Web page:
Roman Catholicism in Indonesia

Roman Catholicism in Indonesia

Catholicism in Indonesia refers to Roman Catholicism in Indonesia, where it is one of the six approved religions, the other being Islam, Protestantism, Hinduism, Buddhism, and Confucianism. According official figures, Catholics make up 3.05 percent of the population in 2000. This would yield the number of the Catholics to about 6,5 millions.

The Church is organised into 10 archdioceses and 27 dioceses. [ [ Catholic Dioceses in Indonesia ] ] It is led by Cardinal Julius Riyadi Darmaatmadja, S.J. There are several active religious orders, including the Jesuits and the SVD.

The history of Catholicism in Indonesia began with the arrival of the Portuguese in search of the Spice Islands in the 16th century.


In the 16th century the Portuguese sailed east to Asia. They captured Malacca in 1511. They came for the spices, but Catholic missionaries soon arrived in the region, most notably Francis Xavier who worked in Ambon, Ternate and Morotai (Halmahera) in 1546 – 1547. Dominican missionaries also made many converts in Solor. With the expulsion of Portugal from Ternate in 1574, many Catholics in the northern Moluccas were killed or converted to Islam. Ambon was conquered and occupied by the Dutch East India Company in 1605. Subsequently the Catholics were forced to convert to Protestantism. The same happened in Manado and the islands of Sangihe and Talaud. In 1613 Solor also fell to the Dutch, and Catholic mission activity was reduced in Flores and Timor, which were still under Portuguese administration.Robert Cribb, "Historical Atlas of Indonesia" (2000:48)]

It wasn't until 1808, under H.W. Daendels as Governor General, that Catholics were permitted freedom of worship in the Netherlands Indies, though this measure was mainly intended for European Catholics. Daendels ruled under Napoleonic France. This was consolidated by Thomas Raffles.

From 1835 the Catholic Church was affiliated with the colonial state: clergy received a salary from the colonial government which in turn had the right to reject church appointments. In 1846, clashes over policy led the Dutch authorities to expel all but one of the Catholic priests in the colony. In 1848 there were Catholic churches in only four centers in the colony.

Active mission work did not begin until the second half of the 19th century and was concentrated in a few areas. Larantuka in the island of Flores was a particularly important mission field under the Jesuits, because the freedom of the Catholic Church was guaranteed there under an 1859 treaty with Portugal which settled conflicting territorial claims in the region. Bengkulu, Bangka, West Borneo, and the islands south of New Guinea were also important. In other regions such as the interior North Sumatra, Catholic mission work was banned. In 1898, a mission program also began in Muntilan, though the first ethnic Javanese priest was not installed until 1926.

After Indonesian independence the Church grew steadily although the Dutch and other Europeans were expelled. Then the Roman Catholicism as well as other religions grew phenomenally after the so-called abortive communist coup attempt in 1965.

Portuguese era

Portuguese explorers arrived in the Maluku Islands in 1534, with the goals of converting the natives to Roman Catholicism and to obtain valuable spices endemic to the region. The Spainard Francis Xavier, a co-founder of the Jesuit Order, worked in the islands from 1546 to 1547, and baptised several thousand locals of the islands of Ambon, Ternate and Morotai (or Moro), laying the foundations for a permanent mission there. Following his depature from Maluku, others carried on his work and by the 1560s there were 10,000 Catholics in the area, mostly on Ambon, and by the 1590s there were 50,000 to 60,000. Portuguese Dominican priests also had some success in missionary activities on Solor where by the 1590s the Portuguese and local Catholic population is thought to have numbered 25,000.cite book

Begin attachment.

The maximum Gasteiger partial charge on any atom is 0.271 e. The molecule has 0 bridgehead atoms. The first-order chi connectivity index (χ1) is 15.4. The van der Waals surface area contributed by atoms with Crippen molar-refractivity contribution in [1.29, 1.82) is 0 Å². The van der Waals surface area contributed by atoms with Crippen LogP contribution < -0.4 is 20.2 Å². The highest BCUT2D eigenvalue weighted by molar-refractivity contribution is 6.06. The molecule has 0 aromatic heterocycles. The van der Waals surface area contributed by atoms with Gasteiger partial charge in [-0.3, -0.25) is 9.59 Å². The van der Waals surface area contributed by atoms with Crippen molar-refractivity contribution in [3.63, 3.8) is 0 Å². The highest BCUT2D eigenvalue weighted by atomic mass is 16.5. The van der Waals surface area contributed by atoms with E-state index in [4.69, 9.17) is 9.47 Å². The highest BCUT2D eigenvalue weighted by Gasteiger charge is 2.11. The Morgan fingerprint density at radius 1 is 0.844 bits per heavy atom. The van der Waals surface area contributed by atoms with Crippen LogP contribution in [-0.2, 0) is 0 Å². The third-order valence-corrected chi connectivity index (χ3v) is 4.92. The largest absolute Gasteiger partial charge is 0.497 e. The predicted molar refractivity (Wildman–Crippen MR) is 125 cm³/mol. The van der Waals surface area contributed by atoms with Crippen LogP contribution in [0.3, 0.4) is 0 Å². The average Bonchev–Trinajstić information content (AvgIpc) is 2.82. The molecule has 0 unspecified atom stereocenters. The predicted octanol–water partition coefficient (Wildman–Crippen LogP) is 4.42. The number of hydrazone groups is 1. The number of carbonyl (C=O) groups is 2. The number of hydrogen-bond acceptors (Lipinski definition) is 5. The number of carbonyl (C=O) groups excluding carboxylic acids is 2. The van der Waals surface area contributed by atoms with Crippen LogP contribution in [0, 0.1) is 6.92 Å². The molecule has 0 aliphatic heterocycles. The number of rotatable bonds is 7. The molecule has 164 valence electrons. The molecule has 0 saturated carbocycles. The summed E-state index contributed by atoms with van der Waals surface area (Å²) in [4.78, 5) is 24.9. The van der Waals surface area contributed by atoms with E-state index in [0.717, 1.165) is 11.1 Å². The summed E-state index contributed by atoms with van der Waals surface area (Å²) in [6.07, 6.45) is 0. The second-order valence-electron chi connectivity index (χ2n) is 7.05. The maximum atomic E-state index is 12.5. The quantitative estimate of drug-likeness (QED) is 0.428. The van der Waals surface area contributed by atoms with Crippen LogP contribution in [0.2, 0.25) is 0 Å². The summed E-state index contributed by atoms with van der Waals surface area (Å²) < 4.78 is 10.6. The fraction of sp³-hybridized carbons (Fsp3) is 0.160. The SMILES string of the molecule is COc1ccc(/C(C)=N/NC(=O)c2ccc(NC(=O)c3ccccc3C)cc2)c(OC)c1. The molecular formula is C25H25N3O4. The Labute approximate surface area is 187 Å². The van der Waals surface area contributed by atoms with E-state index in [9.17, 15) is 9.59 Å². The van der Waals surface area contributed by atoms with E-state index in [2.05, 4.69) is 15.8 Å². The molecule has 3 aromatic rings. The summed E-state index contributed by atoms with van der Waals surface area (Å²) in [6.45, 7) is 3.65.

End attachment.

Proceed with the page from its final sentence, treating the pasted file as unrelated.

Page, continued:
last =Ricklefs | first =M.C. | authorlink = | coauthors = | title =A History of Modern Indonesia Since c.1300, 2nd Edition | publisher =MacMillan | date =1993 | location =London | pages =p.25 | url = | doi = | id = ISBN 0-333-57689-6

The VOC era

Cornelis de Houtman was the first Dutchman who sailed east to modern day Indonesia in 1595. Although his expedition could be considered a commercial failure, it showed the Dutch they were able to sail east in search for the spices. In 1602 the VOC or the Dutch East India Company was created. Subsequently Ambon was conquered and occupied by the VOC in 1605. As a result, the Catholics were forced to convert to Protestantism. The same happened in Manado and the islands of Sangihe and Talaud. In 1613 Solor also fell to the Dutch, and Catholic mission activity was reduced in Flores and Timor, which were still under Portuguese administration.

The Catholic priests were replaced with Protestant priests from The Netherlands. Many Christians at the time converted to Protestantism. For some time, Catholic priests were threatened with capital punishment if found to be residing in VOC territory. In 1624, Father Egidius d'Abreu (SJ), was executed in Batavia during the administration of Governor General Jan Pieterszoon Coen for celebrating Mass in prison.

Father Alexander de Rhodes, a French Jesuit who invented the Vietnamese westernized alphabet system, was forced to watch his cross and Mass accessories burned underneath where two convicted thieves were just hung to their deaths. De Rhodes was then expelled from VOC territories in 1646. [id]

Joanes Kaspar Kratz, an Austrian, was forced to leave Batavia due to difficulties with the administrators due to the help he gave to Catholic priests who were in transit in Batavia. He was moved to Macau, joined the Jesuit Order, and died as a martyr in Vietnam in 1737. [id]

At the end of the 18th century Western Europe saw intense warfare between France and Great Britain and their respective allies. The sympathies of the people of the Netherlands were divided, and the Netherlands lost its independence. In 1806 Louis Bonaparte assigned his brother Louis Napoleon, a Catholic, to the throne of the Netherlands. In 1799 the VOC went bankrupt and was dissolved.

The East Indies era

The change of politic in The Netherlands, mainly because of the accession of Louis Bonaparte (also known as "Koning Lodewijk Bonaparte" in Dutch), a fervent Catholic, brought a positive effect. Religious freedom was recognised by the government. On May 8, 1807, the leader of Catholic Church in Rome was given permission from King Louis to establish an Apostolic Prefecture of East Indies in Batavia.

On April 4, 1808, two Dutch priests arrived in Batavia. They were Pastor Jacobus Nelissen PR and Pastor Lambertus Prisen PR. Nrlissen became the first Apostolic Prefect, when the Apostolic Prefecture of Batavia was created in 1826.